- The accident caused damage or injury to the injured person.
Property owner, business operator, and/or property manager's duty of care to visitors:
The property owner's duty of care to lawful visitors is to maintain the property in a good condition and either repair or warn of any dangerous conditions which are not open and obvious. In order to meet this duty of care, the property owner must conduct reasonable inspections of the premises and make those repairs or set out those warnings within a reasonable time after a reasonable property owner would have done so.
What should I do if I've been injured?
Many factors are involved in resolving a North Carolina slip and fall accident or any premises liability case. If you've been injured due to an unsafe condition on someone's property, it's important to contact a lawyer at Thomas, Ferguson & Mullins, LLP in Durham, North Carolina soon after your injury to discuss your case in detail. An early investigation is important to the success of your case.
What kind of compensation can I expect for my injuries?
If you are injured because a property owner or a business establishment fails to provide a safe environment, you have a right to bring a claim for your pain and suffering, medical expenses, and lost wages:
Pain and Suffering
Pain and suffering are real and measurable. The law and most insurance companies grade pain as severe, moderate, slight or minimal, as well as periodic or chronic. Expected future pain can greatly increase a claim for damages. Suffering can include depression, changes in lifestyle, anxiety, or even relationship troubles after an injury. No dollar amount can erase pain and suffering, but compensation can make your life easier.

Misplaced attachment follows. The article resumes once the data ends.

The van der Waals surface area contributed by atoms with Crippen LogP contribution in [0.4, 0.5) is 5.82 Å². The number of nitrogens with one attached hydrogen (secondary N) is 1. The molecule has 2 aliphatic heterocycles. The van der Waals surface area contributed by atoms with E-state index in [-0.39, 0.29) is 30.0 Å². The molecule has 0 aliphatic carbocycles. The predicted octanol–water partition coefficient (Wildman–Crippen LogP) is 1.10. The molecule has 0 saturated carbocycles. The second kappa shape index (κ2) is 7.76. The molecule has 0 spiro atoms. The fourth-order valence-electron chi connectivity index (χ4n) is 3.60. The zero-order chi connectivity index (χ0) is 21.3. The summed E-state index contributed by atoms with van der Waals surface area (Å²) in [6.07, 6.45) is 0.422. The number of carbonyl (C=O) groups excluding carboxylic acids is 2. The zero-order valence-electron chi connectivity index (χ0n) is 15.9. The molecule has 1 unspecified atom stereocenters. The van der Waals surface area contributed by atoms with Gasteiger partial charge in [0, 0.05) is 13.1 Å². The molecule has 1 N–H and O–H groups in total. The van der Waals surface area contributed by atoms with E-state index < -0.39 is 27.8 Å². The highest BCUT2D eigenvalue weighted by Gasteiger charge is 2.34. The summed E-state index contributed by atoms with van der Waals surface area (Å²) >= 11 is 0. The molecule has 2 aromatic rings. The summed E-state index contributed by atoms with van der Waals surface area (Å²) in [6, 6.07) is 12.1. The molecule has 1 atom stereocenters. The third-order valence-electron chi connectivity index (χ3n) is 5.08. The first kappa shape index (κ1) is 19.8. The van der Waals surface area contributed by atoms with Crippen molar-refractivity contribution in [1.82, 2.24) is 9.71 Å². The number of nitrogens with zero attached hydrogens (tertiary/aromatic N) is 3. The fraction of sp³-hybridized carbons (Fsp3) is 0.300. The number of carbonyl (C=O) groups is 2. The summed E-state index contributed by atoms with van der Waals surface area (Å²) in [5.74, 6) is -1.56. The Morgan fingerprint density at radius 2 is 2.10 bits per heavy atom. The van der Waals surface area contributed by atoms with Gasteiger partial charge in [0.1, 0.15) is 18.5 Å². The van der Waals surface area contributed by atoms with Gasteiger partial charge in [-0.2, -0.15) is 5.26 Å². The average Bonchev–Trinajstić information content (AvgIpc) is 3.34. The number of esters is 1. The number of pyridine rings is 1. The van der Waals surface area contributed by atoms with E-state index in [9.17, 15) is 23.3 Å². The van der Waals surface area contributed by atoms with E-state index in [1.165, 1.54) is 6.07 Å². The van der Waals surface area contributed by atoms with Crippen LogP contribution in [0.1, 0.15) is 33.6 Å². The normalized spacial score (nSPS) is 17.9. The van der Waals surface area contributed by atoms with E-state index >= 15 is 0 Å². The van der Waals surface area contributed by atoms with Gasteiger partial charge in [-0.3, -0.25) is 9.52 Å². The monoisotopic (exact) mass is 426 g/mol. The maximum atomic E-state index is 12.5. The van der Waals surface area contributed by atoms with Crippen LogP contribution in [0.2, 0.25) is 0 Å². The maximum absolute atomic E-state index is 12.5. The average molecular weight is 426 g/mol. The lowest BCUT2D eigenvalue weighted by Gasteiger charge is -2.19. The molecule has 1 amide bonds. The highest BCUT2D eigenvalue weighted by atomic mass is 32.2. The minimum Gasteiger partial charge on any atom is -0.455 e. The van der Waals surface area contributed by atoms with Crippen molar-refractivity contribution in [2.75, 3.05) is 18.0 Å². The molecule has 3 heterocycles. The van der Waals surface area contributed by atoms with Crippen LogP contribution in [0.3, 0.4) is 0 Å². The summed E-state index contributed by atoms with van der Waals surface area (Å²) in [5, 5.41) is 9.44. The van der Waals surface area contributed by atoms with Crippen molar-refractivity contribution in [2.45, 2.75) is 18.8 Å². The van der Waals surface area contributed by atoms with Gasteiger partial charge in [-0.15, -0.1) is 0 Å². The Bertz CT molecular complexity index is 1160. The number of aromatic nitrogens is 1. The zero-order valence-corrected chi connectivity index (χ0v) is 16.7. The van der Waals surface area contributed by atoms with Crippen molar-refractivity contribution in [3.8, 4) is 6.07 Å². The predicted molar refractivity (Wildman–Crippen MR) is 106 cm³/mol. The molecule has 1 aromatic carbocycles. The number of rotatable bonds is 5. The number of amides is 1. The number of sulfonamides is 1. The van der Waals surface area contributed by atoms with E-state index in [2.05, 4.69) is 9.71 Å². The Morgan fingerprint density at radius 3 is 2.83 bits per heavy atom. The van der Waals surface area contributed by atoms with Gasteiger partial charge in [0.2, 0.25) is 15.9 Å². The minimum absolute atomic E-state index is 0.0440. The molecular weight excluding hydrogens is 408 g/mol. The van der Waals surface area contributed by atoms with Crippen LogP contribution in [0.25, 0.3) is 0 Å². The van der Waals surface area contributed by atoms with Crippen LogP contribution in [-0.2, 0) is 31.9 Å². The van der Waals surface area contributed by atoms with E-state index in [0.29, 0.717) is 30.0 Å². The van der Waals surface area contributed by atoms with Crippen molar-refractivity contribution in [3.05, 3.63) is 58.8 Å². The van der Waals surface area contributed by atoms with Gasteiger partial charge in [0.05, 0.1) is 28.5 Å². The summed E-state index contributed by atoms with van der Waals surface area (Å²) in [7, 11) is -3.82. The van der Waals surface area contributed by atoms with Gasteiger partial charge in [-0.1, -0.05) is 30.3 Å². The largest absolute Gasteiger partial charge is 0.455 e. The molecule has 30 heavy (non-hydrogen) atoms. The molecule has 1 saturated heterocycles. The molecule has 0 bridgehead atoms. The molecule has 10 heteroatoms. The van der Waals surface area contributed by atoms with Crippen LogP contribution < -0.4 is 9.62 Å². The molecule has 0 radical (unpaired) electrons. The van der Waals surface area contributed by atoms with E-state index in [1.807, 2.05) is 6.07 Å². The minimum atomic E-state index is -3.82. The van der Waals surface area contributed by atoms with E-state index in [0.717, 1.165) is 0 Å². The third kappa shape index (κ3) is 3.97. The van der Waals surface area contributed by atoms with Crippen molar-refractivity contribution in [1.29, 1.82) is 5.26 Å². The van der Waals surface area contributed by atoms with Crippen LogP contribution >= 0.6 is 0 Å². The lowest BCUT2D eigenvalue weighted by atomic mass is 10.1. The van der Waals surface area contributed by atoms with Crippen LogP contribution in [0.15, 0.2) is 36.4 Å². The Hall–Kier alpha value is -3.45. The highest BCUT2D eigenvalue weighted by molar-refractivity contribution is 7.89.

You should receive compensation for all reasonable expenses you have paid as a result of the accident, as well as future expenses. This includes medical bills, transportation, help in taking care of your family members, and other household help.
You should receive compensation for any loss of wages you suffer as a result of your accident, as well as any future income loss. Additionally, you should be compensated for a loss of earning capacity, such as a permanent disability that restricts your competitiveness in the job market. Our firm is very skilled at recognizing the different types of income losses.
Request a free consultation. If you or someone that you care about has been injured on another's property due to dangerous conditions, contact one of the premise liability/slip-and-fall attorneys at Thomas, Ferguson & Mullins, LLP by completing our FREE CONSULTATION REQUEST FORM or calling us toll free at 1 (888) 668-8253 or local calls (919) 682-5648. The initial consultation is free of charge and if we agree to accept your case, we will work on a contingent fee basis, which means we get paid for our services only if there is a monetary award or recovery of funds.
Don't delay in hiring an attorney if you've been injured in a slip and fall, trip and fall, or other premises liability accident!
You may have a valid claim and be entitled to compensation for your injuries, but a lawsuit must be filed before the statute of limitations expires.